AiM  Vol.7 No.3 , March 2017
Resistance Trends among Pseudomonas aeruginosa Isolates in a Tertiary Care Centre in South Gujarat
ABSTRACT
It is necessary to determine the susceptibility pattern of clinical isolates especially nosocomial one in the clinical settings for making strategy for effective empirical treatment & to reduce incidence of multidrug resistant bugs. Aim of this study was to detect the antimicrobial susceptibility pattern of P. aeruginosa isolates from clinical samples between January 2014 to December 2015, received at department of Microbiology, GMC, Surat. Clinical isolates were confirmed as P. aeruginosa by phenotypic methods/Vitek2 compact system as per availability. Genetic sequencing could not be performed due to unavailability. Antimicrobial susceptibility tests were performed by Kirby-Bauer disc diffusion method/Vitek2 compact system & Interpretation was done according Clinical and Laboratory Standards Institute (CLSI) of that year [1] [2]. Seven hundred fifty seven P. aeruginosa strains were studied during the study period. Most of the isolates were from surgery ward (62%), followed by orthopaedic ward (15%). 65% of the total isolates were from swab samples followed by urine (7%), pus, fluid (5%) & devices (4%). 60% isolates were resistant to Ceftazidime & for other drugs resistance pattern was as follows: Cefepime (52%), Levofloxacin (49%), Ticarcillin/clavulanic acid (49%), Meropenem & Gentamycin (44%), Ciprofloxacin (43%), Amikacin (41%), Tobramycin (39%), Netlimycin (36%), Piperacillin (32%), Aztreonam (31%), Piperacillin/tazobactam (26%), Imipenem (23%) , Doripenem (12%) & Gatifloxacin (10%). As there is predominance of isolates from surgical ward in present study & resistance to carbapenem group of drugs was also found, indicating that most of the infection caused by Pseudomonas aeruginosa may be nosocomial.

1. Introduction

There is increase in multidrug resistance in clinical isolates in all the clinical settings these days. It is matter of concern as it can become a cause of threat to public health. There is need for making strategies that are efficient to prevent further increase of drug resistance in clinical isolates. Regular monitoring of antimicrobial susceptibility pattern of clinical isolates can greatly contribute in making preventive strategies for multidrug resistance. Prevalence of P. aeruginosa is 15% - 80% in chronic wounds [3] . P. aeruginosa is an organism that is present in many diverse environmental settings. It has ability to survive on minimal nutritional requirements and it can tolerate a variety of physical conditions. All these properties have allowed this organism to persist in both community and hospital settings. P. aeruginosa can be isolated from a variety of sources in hospital settings like respiratory therapy equipment, antiseptics, soap, sinks, mops, medicines, and physiotherapy and hydrotherapy pools [4] . Pseudomonas aeruginosa is an important cause of hospital acquired infection due to all these properties. P. aeruginosa & P. maltophila are causative agents of 80% opportunistic infections caused by Pseudomonas [5] . It causes wide variety of infections. There is availability of various antimicrobial agents with anti-pseudomonas activity these days but Peudomonas aeruginosa is still an important cause of morbidity & mortality in hospitalized patients. Therefore, this study has been carried out to study the current antimicrobial sensitivity pattern of Pseudomonas aeruginosa in patients attending New Civil Hospital, Surat.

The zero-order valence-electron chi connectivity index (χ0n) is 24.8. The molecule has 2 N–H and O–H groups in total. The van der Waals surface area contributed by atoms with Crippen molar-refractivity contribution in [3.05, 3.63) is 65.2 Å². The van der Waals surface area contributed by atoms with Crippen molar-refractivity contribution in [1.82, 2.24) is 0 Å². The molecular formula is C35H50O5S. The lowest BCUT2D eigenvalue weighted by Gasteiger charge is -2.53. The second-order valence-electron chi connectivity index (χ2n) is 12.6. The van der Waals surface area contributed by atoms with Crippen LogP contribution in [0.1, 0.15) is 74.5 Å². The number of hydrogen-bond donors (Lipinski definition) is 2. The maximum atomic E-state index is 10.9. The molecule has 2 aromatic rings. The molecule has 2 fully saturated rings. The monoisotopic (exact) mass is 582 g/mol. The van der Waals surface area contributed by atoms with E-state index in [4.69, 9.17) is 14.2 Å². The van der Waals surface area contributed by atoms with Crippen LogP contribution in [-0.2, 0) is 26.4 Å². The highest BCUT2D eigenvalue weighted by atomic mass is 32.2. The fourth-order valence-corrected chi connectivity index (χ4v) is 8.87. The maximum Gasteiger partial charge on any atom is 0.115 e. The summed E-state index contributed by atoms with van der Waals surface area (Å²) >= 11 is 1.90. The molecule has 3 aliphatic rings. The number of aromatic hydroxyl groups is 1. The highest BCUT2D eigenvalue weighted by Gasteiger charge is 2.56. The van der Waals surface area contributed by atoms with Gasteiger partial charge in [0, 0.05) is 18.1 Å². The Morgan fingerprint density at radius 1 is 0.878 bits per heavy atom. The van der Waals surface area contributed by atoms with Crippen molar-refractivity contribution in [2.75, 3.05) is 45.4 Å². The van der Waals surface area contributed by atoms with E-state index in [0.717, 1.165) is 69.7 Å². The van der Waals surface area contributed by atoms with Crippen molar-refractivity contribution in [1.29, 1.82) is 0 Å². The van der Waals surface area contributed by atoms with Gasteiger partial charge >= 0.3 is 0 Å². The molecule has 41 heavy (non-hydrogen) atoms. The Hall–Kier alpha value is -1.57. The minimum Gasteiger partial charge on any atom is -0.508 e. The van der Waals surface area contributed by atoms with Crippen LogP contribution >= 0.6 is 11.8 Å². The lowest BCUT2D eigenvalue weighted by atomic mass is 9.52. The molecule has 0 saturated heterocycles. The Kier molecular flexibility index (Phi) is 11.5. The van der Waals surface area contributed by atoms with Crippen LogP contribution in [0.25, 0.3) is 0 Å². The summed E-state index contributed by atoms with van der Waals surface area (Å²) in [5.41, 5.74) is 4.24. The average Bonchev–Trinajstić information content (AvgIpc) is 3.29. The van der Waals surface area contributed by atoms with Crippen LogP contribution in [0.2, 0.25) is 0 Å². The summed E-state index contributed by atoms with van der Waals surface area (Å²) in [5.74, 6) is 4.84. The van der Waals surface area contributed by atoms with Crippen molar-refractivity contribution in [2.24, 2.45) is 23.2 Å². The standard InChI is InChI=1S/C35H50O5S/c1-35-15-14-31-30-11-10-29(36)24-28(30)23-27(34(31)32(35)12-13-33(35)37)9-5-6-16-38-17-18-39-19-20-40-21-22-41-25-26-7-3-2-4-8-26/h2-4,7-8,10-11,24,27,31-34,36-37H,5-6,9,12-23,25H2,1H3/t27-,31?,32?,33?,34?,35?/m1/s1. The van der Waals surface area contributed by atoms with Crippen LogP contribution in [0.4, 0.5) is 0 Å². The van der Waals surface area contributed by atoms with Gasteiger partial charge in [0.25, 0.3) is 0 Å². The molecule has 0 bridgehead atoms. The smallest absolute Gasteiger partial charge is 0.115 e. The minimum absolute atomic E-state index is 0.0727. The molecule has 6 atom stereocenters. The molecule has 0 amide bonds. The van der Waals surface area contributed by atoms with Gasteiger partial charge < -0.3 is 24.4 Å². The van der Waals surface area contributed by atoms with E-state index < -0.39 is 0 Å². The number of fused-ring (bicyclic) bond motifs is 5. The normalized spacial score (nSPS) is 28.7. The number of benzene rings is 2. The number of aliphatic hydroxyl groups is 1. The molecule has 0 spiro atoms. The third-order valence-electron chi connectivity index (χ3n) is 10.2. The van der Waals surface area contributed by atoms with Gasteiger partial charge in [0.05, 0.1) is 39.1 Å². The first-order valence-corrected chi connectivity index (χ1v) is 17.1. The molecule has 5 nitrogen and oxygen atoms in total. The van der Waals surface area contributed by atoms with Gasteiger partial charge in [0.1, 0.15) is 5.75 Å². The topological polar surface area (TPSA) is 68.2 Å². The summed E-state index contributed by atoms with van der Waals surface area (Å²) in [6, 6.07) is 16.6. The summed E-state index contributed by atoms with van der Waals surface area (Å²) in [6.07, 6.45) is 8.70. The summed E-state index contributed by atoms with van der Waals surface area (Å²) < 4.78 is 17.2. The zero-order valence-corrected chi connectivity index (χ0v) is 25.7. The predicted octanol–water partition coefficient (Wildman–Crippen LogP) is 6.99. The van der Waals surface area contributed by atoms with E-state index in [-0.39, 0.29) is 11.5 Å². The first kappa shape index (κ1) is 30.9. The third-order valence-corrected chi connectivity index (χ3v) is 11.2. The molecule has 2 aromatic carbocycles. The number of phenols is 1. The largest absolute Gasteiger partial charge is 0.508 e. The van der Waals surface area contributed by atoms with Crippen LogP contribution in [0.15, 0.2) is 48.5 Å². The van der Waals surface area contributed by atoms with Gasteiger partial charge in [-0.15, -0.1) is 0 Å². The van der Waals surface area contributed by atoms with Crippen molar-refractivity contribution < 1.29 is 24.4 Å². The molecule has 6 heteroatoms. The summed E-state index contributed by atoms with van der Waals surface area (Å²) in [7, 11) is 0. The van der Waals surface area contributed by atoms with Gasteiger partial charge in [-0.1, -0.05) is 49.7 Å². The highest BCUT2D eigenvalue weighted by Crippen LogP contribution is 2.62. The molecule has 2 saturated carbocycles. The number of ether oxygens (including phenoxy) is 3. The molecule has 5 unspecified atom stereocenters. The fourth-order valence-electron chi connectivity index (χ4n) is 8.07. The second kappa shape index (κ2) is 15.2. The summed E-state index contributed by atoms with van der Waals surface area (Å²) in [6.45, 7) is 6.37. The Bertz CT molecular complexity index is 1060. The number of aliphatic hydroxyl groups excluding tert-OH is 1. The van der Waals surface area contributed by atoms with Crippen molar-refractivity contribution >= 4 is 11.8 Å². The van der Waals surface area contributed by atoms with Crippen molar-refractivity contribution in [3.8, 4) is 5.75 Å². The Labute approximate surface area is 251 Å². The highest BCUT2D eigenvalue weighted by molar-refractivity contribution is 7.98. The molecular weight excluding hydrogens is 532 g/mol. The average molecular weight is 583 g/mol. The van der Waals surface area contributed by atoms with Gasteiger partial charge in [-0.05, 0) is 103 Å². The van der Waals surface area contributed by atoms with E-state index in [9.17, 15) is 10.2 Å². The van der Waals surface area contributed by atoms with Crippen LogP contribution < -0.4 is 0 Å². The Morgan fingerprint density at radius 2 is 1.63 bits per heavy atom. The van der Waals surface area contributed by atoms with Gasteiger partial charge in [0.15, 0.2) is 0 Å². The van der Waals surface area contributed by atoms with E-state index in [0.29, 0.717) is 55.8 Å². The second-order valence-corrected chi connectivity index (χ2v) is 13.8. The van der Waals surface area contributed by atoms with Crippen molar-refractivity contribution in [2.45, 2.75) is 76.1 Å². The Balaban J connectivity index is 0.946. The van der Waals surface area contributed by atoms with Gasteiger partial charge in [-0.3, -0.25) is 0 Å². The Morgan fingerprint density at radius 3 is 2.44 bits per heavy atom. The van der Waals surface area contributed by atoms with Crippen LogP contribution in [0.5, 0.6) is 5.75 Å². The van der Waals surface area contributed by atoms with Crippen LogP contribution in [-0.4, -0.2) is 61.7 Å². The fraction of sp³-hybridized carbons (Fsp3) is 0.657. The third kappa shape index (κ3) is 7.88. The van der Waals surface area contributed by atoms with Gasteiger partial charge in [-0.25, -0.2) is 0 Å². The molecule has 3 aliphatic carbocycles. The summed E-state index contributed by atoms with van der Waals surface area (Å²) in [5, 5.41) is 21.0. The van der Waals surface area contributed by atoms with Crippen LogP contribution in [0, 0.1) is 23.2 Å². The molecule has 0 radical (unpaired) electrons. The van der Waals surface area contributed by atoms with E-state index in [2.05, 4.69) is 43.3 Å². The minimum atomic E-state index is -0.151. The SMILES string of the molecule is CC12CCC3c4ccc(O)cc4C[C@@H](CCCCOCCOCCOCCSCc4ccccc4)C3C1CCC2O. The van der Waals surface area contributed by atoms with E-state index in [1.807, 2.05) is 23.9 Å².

2. Material & Method

It was a retrospective study done in Department of Microbiology, GMC, Surat. Antibiotic susceptibility pattern of P. aeruginosa isolated from the clinical samples of patients attending the New Civil Hospital, those were received in department of Microbiology, GMC, Surat during period of January 2014-Decem- ber 2015 were analyzed. Repeat isolates from same sample of patient within 2 days of isolation of first isolate were not included in study (there is no standard currently available which tell about optimal frequency to do repeat antimicrobial susceptibility testing of repeat isolate from same sample when an organism is isolated from the same specimen source repeatedly but, testing every 2 to 5 days is thought sufficient) [6] . Species level identification was done by phenotypic methods (oxidase test, growth at 42˚C, TSI test, arginine decarboxylation, OF sugar fermentation test) & Vitek 2 compact system as per availability. Genetic sequencing could not be done due to unavailability. Antimicrobial susceptibility was done by Kirbybauer technique (Figure 1)/Vitek 2 compact systemas per availability. Antimicrobial tested are Pipercillin (100 ug), Pipercillin/Tazobactam (100/10ug), Ticarcillin/Clavulinic acid (75/10ug), Ceftazidime (30 ug), Cefipime (30 ug), Aztreonam (30 ug), Doripenem (10 ug), Imipenem (10 ug), Meropenem (10 ug), Gentamycin (10 ug), Tobramycin (10 ug), Amikacin (30 ug), Netilimycin (30 ug), Ciprofloxacin (5 ug), Levofloxacin (5 ug) & Gatifloxacin (5 ug) according to CLSI guideline 2014 & 2015 [1] [2] . For Kirbybauer technique Mul-

Figure 1. Showing antimicrobial susceptibility testing of P. aeruginosa by Kirby-bauer technique.

ler Hinton agar( HiMedia) medium having pH 7.2 to 7.4 at room temperature was used. Before doing antimicrobial susceptibility testing it was dried to remove droplet of moisture but taking care of not let it overdry. The antibiotic disks were maintained at −20˚C until needed, according to the manufacturer's recom­mendations. Antibiotic disks were allowed to come at room temperature before use. They were checked for expiry date & quality control testing was done time to time for ensuring correct results. Antibiotic susceptibility testing was done as follows: